As one reads through the Scriptures with this definition in mind, he will note the revelation from God to man which specifies man’s new responsibility. The new revelation explains the differences and apparent contradictions. Thus, as one reads, he keeps in mind the following questions: 1) What is the means by which God is managing the affairs of men on earth? and 2) What is man’s responsibility at this time?

Some dispensationalists also hold that each dispensation includes a test for man, a failure, and a judgment. They develop this from reading too much of the common usage of the word dispensation into the theological meaning of the word. Then they look for these three in every dispensation, and they are hard pressed to find them in most cases. Ryrie mentions these as secondary characteristics, and then he adds, “If there were no decisive test there still could be a dispensational arrangement. If there were no climactic failure and judgment, there still could be a change in the dispensational arrangement.” Therefore, this author does not hold these as vital to the description of a dispensation. On the contrary, they are dangerous.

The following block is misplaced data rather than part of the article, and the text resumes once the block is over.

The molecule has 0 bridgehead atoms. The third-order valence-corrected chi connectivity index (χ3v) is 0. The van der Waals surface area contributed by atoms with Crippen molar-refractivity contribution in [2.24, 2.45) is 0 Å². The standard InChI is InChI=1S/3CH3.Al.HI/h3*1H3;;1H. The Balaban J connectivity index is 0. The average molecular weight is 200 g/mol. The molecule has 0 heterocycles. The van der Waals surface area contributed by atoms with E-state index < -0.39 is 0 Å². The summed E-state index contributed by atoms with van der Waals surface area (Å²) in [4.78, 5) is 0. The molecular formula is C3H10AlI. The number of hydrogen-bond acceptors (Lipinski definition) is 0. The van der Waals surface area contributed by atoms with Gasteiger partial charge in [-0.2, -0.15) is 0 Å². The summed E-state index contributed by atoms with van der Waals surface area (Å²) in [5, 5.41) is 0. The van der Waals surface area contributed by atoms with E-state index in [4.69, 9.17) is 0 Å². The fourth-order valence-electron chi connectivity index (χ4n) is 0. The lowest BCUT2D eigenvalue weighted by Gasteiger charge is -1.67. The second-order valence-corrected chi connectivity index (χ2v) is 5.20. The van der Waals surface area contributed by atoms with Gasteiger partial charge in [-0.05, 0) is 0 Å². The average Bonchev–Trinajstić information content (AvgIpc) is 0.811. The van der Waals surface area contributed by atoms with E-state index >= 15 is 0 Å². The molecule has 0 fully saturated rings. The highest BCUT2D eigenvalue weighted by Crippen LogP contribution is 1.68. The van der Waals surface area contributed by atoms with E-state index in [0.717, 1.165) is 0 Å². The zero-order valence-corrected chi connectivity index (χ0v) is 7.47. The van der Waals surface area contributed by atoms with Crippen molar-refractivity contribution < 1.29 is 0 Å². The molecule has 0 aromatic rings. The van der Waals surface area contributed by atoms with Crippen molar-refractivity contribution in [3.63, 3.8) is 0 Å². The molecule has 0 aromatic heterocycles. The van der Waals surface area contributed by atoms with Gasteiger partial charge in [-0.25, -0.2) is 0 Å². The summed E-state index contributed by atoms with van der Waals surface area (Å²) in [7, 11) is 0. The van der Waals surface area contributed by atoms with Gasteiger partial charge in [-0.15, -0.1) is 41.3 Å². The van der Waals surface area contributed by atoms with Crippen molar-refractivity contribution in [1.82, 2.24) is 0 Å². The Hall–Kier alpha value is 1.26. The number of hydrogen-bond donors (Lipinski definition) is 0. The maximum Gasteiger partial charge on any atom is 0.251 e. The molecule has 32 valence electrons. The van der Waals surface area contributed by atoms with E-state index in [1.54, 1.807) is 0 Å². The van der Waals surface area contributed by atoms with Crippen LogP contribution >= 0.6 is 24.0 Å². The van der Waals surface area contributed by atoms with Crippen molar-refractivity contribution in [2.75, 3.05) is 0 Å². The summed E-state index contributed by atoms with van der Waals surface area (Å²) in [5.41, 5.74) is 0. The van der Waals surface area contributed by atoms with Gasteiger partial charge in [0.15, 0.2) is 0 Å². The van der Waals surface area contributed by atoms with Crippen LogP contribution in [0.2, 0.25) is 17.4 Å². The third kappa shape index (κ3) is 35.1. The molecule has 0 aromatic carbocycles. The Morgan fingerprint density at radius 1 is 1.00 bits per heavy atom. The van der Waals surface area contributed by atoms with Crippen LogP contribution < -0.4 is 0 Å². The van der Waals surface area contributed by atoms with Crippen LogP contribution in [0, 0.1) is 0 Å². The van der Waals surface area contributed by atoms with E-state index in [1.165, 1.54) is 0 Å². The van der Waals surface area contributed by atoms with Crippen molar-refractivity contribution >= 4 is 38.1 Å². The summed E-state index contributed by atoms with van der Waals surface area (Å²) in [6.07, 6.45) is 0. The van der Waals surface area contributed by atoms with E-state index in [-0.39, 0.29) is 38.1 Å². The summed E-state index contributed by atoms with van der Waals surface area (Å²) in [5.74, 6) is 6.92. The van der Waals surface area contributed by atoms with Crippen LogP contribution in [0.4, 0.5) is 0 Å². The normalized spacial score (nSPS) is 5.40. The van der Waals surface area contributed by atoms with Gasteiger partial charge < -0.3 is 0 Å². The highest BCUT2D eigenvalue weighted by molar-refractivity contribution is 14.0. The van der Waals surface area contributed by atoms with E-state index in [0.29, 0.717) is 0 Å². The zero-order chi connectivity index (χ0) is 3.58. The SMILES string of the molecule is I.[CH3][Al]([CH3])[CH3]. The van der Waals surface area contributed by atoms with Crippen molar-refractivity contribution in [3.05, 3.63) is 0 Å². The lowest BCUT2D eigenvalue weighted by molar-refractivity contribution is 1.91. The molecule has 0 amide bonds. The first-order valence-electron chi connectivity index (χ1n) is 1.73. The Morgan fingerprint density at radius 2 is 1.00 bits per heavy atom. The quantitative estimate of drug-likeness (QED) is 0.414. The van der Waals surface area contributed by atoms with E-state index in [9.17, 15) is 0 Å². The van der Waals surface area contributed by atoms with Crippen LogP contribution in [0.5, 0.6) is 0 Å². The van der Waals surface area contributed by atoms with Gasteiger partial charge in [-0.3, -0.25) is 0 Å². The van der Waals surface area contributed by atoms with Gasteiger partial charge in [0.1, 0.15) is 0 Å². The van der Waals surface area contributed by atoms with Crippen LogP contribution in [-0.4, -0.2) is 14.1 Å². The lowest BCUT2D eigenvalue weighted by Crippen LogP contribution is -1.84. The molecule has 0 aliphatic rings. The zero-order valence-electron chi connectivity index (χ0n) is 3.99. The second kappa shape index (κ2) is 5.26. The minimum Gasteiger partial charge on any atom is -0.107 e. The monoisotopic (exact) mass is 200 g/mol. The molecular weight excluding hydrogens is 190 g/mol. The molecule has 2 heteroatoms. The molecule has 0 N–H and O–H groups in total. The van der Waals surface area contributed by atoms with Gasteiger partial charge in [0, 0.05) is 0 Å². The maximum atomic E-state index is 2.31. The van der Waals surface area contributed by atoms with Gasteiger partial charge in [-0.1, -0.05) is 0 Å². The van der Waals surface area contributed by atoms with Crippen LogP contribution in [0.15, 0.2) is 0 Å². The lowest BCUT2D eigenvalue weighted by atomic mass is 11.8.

In summary, a dispensation is God’s way of managing the affairs of men on earth. This definition, then, leads to the following description. Each dispensation includes communication from God to man as to man’s responsibilities. These responsibilities change from dispensation to dispensation. In many cases, the Scriptures contain God’s specific revelation to mankind, such as Gen. 9:1-7. In other cases, the reader finds evidence that God communicated the changes to man, even though the exact words are not recorded.